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Sept. 11: One year after

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An archive of Websites, e-mails, photos, video, audio, and discussion groups.
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Survivor of 87th floor deals with his demons while finding hope in the future

By Adam Mayblum, for the Associated Press

Perhaps the soldiers in the barracks in Lebanon or the heroes of the Normandy landings know what "it" is like. But, then again, they were professionals. They knew that they were in harm's way 24/7. We were professionals of a different sort. Lawyers. Bankers. Brokers. Traders. Waiters.

I was having my daily iced coffee. Light with skim and two Equals. Then "it" arrived. Hell on Earth. It was an hour-and-a-half climb down 87 crowded, hot, and smoky flights. It was fires and sparks and doors that wouldn't open. It was stepping over twisted steel and God knows what else. It was losing dear friends.

I look back at the attack as a whole event unto itself. Not the thousands of little occurrences along the way. The attack and its consequences are of such a magnitude that I still cannot fully absorb it. I think I am better off that way.

I do, however, have some demons to deal with. There are those two events that won't go away. I remember seeing my friend Harry Ramos helping people out of one stairwell while I was helping them into another. What would I have done if I knew then that it was the last time I would see him? Would he have done it anyway if he knew he wasn't going to make it home that night? Did he know that he was crossing that fine line between bravery and death? Did he even think about it? I doubt it. None of us did. But in hindsight, I get to ask these questions and he doesn't.

And then there was the third floor. Almost out. Almost home. I can almost smell the fresh air. And then there was that rumbling. That low vibration I could feel in my bones, followed by this inconceivable shaking. Then the lights went out. Pitch black except for some glow-in-the-dark paint and a flashlight.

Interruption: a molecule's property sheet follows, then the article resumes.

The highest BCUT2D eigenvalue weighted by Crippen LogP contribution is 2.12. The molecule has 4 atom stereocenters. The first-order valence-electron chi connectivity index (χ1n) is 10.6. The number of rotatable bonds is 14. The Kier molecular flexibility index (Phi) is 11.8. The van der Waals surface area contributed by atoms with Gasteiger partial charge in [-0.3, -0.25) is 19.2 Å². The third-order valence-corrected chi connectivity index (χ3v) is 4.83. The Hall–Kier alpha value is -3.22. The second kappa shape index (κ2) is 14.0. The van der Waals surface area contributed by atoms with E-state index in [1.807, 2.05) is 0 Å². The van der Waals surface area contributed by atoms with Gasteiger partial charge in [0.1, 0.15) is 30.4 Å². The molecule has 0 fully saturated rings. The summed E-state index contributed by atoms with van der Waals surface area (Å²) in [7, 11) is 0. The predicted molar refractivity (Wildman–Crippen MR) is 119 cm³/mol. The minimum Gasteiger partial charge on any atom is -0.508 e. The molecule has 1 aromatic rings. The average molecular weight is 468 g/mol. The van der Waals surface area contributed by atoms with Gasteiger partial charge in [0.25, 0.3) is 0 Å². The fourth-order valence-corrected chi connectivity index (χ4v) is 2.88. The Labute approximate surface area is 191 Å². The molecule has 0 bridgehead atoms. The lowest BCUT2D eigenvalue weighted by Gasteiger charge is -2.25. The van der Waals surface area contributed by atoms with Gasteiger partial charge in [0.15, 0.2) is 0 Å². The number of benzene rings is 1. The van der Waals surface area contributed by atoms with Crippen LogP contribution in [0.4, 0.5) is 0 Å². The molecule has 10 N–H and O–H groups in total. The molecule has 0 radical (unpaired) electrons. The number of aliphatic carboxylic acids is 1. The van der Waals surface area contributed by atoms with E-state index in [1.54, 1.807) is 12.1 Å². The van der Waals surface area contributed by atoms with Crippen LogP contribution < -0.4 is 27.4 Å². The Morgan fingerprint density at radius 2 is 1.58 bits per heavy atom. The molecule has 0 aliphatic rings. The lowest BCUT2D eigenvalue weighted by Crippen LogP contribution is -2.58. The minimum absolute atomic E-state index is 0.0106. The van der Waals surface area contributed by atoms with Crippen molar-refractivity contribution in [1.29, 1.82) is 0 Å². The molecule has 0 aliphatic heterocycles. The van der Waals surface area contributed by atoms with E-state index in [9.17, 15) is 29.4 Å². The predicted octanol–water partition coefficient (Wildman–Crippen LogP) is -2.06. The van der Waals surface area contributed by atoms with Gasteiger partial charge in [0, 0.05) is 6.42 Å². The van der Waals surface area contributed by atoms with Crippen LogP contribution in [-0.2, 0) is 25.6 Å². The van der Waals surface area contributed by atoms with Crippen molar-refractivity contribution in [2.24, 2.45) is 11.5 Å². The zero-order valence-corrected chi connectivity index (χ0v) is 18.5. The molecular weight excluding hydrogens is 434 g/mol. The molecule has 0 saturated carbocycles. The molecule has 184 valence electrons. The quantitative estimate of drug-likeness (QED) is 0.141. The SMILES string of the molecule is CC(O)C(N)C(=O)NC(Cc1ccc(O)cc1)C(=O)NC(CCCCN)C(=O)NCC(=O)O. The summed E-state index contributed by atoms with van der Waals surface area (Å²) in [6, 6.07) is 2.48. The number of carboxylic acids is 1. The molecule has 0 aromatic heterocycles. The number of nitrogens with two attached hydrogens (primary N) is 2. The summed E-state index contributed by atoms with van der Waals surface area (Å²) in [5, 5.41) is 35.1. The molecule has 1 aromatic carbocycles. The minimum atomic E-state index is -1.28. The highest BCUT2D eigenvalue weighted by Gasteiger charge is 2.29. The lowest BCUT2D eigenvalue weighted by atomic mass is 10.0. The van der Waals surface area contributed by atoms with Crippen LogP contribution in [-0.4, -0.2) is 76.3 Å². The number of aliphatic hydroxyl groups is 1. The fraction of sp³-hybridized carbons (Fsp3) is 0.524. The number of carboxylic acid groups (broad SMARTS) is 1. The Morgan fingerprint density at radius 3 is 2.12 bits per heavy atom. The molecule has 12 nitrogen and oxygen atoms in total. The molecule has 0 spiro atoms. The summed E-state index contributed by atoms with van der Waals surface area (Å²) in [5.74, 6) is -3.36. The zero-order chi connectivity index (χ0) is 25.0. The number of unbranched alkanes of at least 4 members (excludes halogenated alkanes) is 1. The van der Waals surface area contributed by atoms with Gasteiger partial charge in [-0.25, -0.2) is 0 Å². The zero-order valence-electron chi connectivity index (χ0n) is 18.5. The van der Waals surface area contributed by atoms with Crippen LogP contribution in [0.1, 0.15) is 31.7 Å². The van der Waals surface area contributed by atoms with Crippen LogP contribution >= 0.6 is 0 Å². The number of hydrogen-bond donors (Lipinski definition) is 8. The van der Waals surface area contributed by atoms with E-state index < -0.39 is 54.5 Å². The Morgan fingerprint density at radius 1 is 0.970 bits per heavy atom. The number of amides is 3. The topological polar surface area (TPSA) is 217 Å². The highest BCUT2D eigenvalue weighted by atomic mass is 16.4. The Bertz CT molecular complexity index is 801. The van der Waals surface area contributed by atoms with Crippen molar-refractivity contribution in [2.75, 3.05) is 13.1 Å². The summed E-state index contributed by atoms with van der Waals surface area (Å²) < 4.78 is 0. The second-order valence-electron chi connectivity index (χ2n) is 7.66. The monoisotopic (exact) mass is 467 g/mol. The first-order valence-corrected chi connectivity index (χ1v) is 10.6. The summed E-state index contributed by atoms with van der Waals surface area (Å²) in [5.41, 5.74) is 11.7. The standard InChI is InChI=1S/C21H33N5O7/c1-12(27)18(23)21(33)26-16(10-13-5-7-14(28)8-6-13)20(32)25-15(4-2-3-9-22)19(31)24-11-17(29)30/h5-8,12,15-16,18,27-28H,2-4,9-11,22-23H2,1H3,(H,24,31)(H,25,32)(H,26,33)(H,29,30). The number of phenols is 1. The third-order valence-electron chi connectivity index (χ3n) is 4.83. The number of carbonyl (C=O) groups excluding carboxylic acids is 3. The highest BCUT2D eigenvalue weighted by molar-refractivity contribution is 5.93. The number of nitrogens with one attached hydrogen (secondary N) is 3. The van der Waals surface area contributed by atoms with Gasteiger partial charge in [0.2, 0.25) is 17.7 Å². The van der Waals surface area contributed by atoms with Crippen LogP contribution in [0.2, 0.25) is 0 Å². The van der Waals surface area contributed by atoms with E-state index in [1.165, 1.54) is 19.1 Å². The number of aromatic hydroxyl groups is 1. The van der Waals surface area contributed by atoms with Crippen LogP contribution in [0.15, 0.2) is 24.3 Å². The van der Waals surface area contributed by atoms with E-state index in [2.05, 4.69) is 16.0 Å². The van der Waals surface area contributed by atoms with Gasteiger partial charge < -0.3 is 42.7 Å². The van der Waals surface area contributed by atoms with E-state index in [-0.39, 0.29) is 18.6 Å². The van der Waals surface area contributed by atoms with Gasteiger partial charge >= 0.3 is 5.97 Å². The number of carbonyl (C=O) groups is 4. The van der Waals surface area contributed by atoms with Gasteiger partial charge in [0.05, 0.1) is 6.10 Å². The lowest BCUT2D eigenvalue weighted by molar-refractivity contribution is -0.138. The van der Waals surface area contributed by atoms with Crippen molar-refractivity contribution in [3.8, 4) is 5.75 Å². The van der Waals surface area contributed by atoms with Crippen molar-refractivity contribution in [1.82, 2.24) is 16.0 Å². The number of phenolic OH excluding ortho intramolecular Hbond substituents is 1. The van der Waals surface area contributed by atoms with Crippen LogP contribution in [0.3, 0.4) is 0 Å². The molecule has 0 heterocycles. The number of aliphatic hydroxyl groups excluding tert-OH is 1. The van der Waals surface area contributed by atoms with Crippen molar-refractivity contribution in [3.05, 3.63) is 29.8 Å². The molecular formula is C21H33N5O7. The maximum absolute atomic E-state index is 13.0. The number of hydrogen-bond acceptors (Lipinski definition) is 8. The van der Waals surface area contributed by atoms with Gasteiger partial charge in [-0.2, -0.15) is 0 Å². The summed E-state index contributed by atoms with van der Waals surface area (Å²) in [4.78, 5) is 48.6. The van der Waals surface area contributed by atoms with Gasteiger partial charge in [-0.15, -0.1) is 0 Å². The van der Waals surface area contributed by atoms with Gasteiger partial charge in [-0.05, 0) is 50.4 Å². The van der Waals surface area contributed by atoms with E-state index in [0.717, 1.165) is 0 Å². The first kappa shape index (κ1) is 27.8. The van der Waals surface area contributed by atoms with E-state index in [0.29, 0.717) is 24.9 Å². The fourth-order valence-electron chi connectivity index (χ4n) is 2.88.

It was, in reality, 2 WTC collapsing. However, in my world, at that very moment, I was sure it was my stairwell collapsing down upon me under the weight of thousands of people. I was going to die. All I could do was shrug my shoulders, look up at the stairs above, and wait for the pain. Then it passed. A miracle, I thought. It turns out that my miracle was also the death of over a thousand people. Almost a year later, I cannot hear (feel) a train roll by without a flashback to that moment.

I have been told that sometimes a person learns things that cannot be unlearned. I have learned that I am not safe anywhere or at any time. After all, who would have thought that the opening salvo in a war would be a 737 slamming into their office during breakfast?

This knowledge has changed me forever. I don't step out into traffic any more. I drive slower. More cautious. I guess this will fade with time, as most things seem to. On the other hand, I am more focused and driven than ever. I even learned to ski.

I just started working at a new firm. I am now the managing director of The Private Equities Group of Joseph Stevens and Co. It's downtown. Just a few blocks from ground zero. I am not afraid to be there. I will not be chased from there. It is my statement to the terrorists. I work in The Financial Capital of The World. You have not destroyed us.